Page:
Driver's Mart retailers not participating at this point are Herbert Boeckmann II of Van Nuys, Calif.; Roger Holler of Winter Park, Fla.; and Sam Ito of Hoover, Ala. Boeckmann had not opened a Driver's Mart store and decided to pull out of the talks because of his involvement in a planned Ford Motor Co. retail venture in California's San Fernando Valley.
Driver's Mart probably was doomed to become a historical footnote in January 1997 when Republic Chairman and co-CEO H. Wayne Huizenga and his team lured Maroone away. Maroone, then owner of the Maroone Automotive dealer group in Pembroke Pines, Fla., had founded Driver's Mart in 1996 along with Don Flow of Flow Automotive Co. of Winston-Salem, N.C., and Joe Serra of Al Serra Auto Plaza in Grand Blanc, Mich.
They hired Eggleston, a University of Virginia college friend of Flow's and a top Amway Corp. executive, to manage the company.
Driver's Mart was rooted in the belief that dealers know how to sell cars and make customers happy better than outsider upstarts. But the stores opened slowly, and Driver's Mart lagged behind its rivals in establishing a national presence.
Driver's Mart was handicapped because, unlike its rivals, it was not publicly owned and therefore did not have access to Wall Street capital to build stores quickly.
When Huizenga took the automotive world by storm in 1996-97 with his blitzkrieg acquisition of new-car dealerships and rapid rollout of a chain of AutoNation USA stores, Driver's Mart got lost in the hubbub.
Driver's Mart had difficulty gaining traction in the market because it had to keep replacing dealers who defected to Republic or other ventures. With Maroone at the automotive retail helm, Republic bought two Driver's Mart dealer groups: Appleway Auto Group in Spokane, Wash., and Anderson Dealership Group in Palo Alto, Calif.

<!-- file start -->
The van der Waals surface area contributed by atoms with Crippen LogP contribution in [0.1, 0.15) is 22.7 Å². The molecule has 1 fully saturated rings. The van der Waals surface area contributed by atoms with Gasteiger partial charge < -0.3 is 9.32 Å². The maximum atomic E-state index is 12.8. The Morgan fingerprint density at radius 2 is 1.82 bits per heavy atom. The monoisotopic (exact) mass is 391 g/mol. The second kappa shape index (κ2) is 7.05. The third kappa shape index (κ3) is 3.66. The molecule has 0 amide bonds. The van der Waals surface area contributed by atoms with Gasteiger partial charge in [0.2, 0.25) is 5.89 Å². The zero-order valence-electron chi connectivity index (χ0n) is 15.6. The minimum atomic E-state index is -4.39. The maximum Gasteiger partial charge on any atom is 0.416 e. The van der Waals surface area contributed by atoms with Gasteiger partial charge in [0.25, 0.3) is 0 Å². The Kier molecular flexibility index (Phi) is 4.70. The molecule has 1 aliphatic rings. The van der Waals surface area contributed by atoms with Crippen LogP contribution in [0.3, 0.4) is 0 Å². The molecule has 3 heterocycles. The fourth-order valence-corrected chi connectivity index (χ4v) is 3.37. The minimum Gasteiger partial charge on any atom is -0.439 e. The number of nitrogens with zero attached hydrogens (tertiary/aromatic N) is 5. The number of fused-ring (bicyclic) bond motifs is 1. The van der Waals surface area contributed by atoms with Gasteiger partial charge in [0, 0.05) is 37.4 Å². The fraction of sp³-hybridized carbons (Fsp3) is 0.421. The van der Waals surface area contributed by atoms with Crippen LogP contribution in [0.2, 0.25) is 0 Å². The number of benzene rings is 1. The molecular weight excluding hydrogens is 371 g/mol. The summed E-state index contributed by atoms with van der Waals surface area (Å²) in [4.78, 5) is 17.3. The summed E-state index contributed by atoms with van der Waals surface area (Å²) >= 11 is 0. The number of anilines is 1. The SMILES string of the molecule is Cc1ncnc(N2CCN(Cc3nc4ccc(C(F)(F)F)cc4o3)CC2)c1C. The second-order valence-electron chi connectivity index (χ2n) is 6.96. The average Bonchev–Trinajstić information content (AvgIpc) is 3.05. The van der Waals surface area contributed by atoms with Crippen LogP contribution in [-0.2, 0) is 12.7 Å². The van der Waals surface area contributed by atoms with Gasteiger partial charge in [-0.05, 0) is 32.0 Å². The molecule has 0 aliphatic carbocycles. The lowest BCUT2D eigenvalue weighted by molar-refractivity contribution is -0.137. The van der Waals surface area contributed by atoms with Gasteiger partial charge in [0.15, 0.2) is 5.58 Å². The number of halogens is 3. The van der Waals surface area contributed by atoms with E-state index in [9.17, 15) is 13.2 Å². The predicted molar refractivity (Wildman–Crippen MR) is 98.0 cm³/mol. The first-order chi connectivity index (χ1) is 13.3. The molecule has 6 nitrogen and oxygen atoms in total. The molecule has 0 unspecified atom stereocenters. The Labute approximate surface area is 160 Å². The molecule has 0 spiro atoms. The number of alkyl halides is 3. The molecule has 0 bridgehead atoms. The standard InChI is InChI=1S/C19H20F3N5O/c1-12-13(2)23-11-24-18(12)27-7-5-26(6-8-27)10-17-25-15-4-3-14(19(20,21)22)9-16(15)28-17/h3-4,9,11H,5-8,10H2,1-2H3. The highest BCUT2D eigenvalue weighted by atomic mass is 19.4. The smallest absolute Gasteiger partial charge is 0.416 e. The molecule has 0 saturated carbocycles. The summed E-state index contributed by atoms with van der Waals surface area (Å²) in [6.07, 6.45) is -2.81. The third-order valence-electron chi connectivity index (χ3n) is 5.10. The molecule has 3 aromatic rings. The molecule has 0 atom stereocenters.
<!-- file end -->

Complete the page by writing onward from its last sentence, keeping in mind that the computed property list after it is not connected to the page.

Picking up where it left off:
Prominent dealer groups such as Pohanka Automotive in Marlow Heights, Md., signed on and then bailed out. Other promising recruits, such as Behlmann Automotive in St. Louis and Coggin Automotive in Jacksonville, Fla., got cold feet before they signed up. Driver's Mart had to scramble to find dealers to replace them.
The Driver's Mart dealers flirted with the idea of taking the company public, but the market for initial public offerings by car dealerships turned sour.
While Republic and CarMax spent lavishly on their superstores - up to $25 million per site - Driver's Mart was a bare-bones operation. Average building and development cost for each store was $5 million to $6 million, Eggleston said. That was partially because the stores were in smaller markets.
With about 350 cars apiece, Driver's Mart stores generally are smaller than their AutoNation USA or CarMax counterparts.
This is not the first time Republic has taken a rival out of the used-car business by acquisition. In 1996, Republic bought rival CarChoice for $90 million in stock.
Reaction to the deal was generally positive. Driver's Mart franchisee Bergstrom was delighted, even though his stores will not be converting. Bergstrom opened the first Driver's Mart franchise in Neenah, Wis., in 1996. He said he will open AutoNation USA stores in other markets, including possibly Minneapolis.
'We developed a process of how to take very good care of people and the technology to support it, and we were paid very fairly for it,' he said.
Customer satisfaction guru J.D. Power III, an unpaid member of the Driver's Mart board, said he was disappointed to see Driver's Mart disappear. But he said the move will be good for the Driver's Mart dealers and ultimately the car-buying public. Power will not be involved with Republic.
Rival CarMax had no specific comment on the acquisition that eliminated one of its rivals and strengthened another. Val Brown, a spokesman for CarMax, said only: 'The focus has to be on the consumer and treating the consumer well. Because ultimately they will decide who wins and who loses as an auto retailer.
'The primary objective is to make sure that they're satisfied. The issue is not numbers, but if you're executing on your promise, and that's what CarMax continues to do.'